The Ballad of Frankie Lee and Judas Priest is in essence a Kafkaesque tale, as is Drifter’s Escape in which very clearly the whole of cause and effect breaks down totally. In All along the watch tower there is no watch tower, and ultimately The Wicked Messenger is wicked because messages are supposed (in our world) to make sense by now don’t.
And then, just to show us all how bizarre the world actually is, Dylan stopped. His next song was Lay Lady Lay – it was as if Kafka had not happened. Or indeed the cockroach had transmuted into a beautiful lady.
Thus when with “You ain’t going nowhere” Heylin says it is “one of those songs where Dylan never quite settled on a single set of lyrics,” it is for me a bit like saying that “Drifter’s Escape” fails as a song because the lyrics don’t make sense. The fact is, not making sense is the point. (Although musicians seem to forget this sometimes – and after Dylan’s surreal period it was not until 1984 that Talking Heads came back to the theme with the “Stop Making Sense” album).
The unwillingness of writers to see Dylan’s compositions as a journey through a whole series of styles and approaches led Philippe Margotin and Jean-Michel Guesdon to comment that in the 1967 draft, “the first verse sounds like a weather report,” although to be fair, they did actually recognise we were in the surrealist territory by this time. Personally I think if I had been writing reviews at the time I might have been tempted to the notion that “surrealism meets Hank Williams.”
Part of the surrealist fun continued when having never been released before, the song came out in 1971 on Bob Dylan’s Greatest Hits Vol. II. I am sure someone must have spotted the Kafka in this, but if they did, I must have missed that review.
Meanwhile each new version of the song adds to the absurdity further. In case it is not Kafkaesque enough to have Ghengis Kahn popping up in the lyrics of a pop song, we now have his brother Don arriving as well.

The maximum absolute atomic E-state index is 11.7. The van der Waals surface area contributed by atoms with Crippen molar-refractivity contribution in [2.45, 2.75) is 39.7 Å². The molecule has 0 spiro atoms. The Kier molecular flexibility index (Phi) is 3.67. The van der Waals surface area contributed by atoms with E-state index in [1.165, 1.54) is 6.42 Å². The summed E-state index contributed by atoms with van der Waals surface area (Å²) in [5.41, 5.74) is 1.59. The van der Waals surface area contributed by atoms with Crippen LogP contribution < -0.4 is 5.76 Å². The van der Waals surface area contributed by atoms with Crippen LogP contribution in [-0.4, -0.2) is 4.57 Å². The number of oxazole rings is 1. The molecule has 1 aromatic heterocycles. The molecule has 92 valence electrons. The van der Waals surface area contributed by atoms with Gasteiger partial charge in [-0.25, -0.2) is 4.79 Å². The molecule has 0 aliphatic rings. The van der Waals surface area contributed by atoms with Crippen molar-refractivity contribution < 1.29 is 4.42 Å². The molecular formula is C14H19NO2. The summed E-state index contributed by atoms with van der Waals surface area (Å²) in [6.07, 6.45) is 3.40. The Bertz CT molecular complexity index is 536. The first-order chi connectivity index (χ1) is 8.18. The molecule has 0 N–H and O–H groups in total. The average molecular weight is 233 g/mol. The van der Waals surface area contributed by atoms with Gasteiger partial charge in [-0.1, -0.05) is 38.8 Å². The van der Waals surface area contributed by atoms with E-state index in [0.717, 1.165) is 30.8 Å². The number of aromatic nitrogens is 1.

The joke then went a little further when the song also appeared on “The Essential Bob Dylan” as if a single version of a song that changes all the time could ever be essential. Putting it on “Dylan” as well, seems to have a Kafka influence – the song doesn’t exist in any set form, but an album simply called “Dylan” suggests definitiveness. The two have no connection – hence they are there.
Then there was the “Pick up your money, pack up your tent” line which Roger McGuinn changed to “Pack up your money, pick up your tent” which makes the everyday line into a somewhat surreal line. Bob Dylan had fun with this by taking it even further singing “Pack up your money, put up your tent, McGuinn, You ain’t goin’ nowhere.”
With an inevitable lack of a sense of humour some critics saw this not as a continuance of the joke and absurdity, but a serious reprimand as if Dylan was saying “I can play with my lyrics but you can’t.” I think not.
The enduring popularity of the song shows the taste that there is among many fans of contemporary music for absurdity, for surrealism, for Kafkaesque landscapes and for sheer silliness – something that seems endlessly to be missed by critics who much prefer the serious high road to fun, laughter, surrealism and Kafka. And sadly rather missed by many songwriters. For all the fact that I don’t like the music of the Beatles that much, they did silly and surreal rather well when they tried, but after that, other than Dylan, we had to wait for David Byrne before we really got going again.